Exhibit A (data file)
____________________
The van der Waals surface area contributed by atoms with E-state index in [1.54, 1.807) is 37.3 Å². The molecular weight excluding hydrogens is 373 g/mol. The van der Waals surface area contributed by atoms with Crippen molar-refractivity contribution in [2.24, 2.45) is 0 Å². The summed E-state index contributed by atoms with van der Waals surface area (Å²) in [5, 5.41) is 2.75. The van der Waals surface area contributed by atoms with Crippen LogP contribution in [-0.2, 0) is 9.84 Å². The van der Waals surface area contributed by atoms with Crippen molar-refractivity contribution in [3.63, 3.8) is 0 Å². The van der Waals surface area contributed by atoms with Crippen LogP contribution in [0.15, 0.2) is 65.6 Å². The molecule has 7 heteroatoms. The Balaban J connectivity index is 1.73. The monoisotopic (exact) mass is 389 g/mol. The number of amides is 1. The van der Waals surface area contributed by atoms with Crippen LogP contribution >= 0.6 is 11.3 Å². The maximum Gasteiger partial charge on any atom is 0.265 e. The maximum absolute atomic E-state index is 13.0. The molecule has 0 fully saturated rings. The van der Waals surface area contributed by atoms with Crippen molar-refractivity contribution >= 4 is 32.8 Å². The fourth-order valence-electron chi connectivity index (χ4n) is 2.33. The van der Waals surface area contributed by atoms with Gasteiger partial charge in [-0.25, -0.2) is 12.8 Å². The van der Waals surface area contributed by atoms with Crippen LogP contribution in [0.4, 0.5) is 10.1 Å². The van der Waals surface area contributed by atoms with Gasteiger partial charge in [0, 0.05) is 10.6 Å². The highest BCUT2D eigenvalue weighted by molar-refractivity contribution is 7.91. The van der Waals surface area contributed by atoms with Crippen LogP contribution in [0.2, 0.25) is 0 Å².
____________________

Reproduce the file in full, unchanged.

The van der Waals surface area contributed by atoms with E-state index in [1.54, 1.807) is 37.3 Å². The molecular weight excluding hydrogens is 373 g/mol. The van der Waals surface area contributed by atoms with Crippen molar-refractivity contribution in [2.24, 2.45) is 0 Å². The summed E-state index contributed by atoms with van der Waals surface area (Å²) in [5, 5.41) is 2.75. The van der Waals surface area contributed by atoms with Crippen LogP contribution in [-0.2, 0) is 9.84 Å². The van der Waals surface area contributed by atoms with Crippen molar-refractivity contribution in [3.63, 3.8) is 0 Å². The van der Waals surface area contributed by atoms with Crippen LogP contribution in [0.15, 0.2) is 65.6 Å². The molecule has 7 heteroatoms. The Balaban J connectivity index is 1.73. The monoisotopic (exact) mass is 389 g/mol. The number of amides is 1. The van der Waals surface area contributed by atoms with Crippen LogP contribution >= 0.6 is 11.3 Å². The maximum Gasteiger partial charge on any atom is 0.265 e. The maximum absolute atomic E-state index is 13.0. The molecule has 0 fully saturated rings. The van der Waals surface area contributed by atoms with Crippen molar-refractivity contribution >= 4 is 32.8 Å². The fourth-order valence-electron chi connectivity index (χ4n) is 2.33. The van der Waals surface area contributed by atoms with Gasteiger partial charge in [-0.25, -0.2) is 12.8 Å². The van der Waals surface area contributed by atoms with Crippen LogP contribution in [0.4, 0.5) is 10.1 Å². The van der Waals surface area contributed by atoms with Gasteiger partial charge in [0, 0.05) is 10.6 Å². The highest BCUT2D eigenvalue weighted by molar-refractivity contribution is 7.91. The van der Waals surface area contributed by atoms with Crippen LogP contribution in [0.2, 0.25) is 0 Å².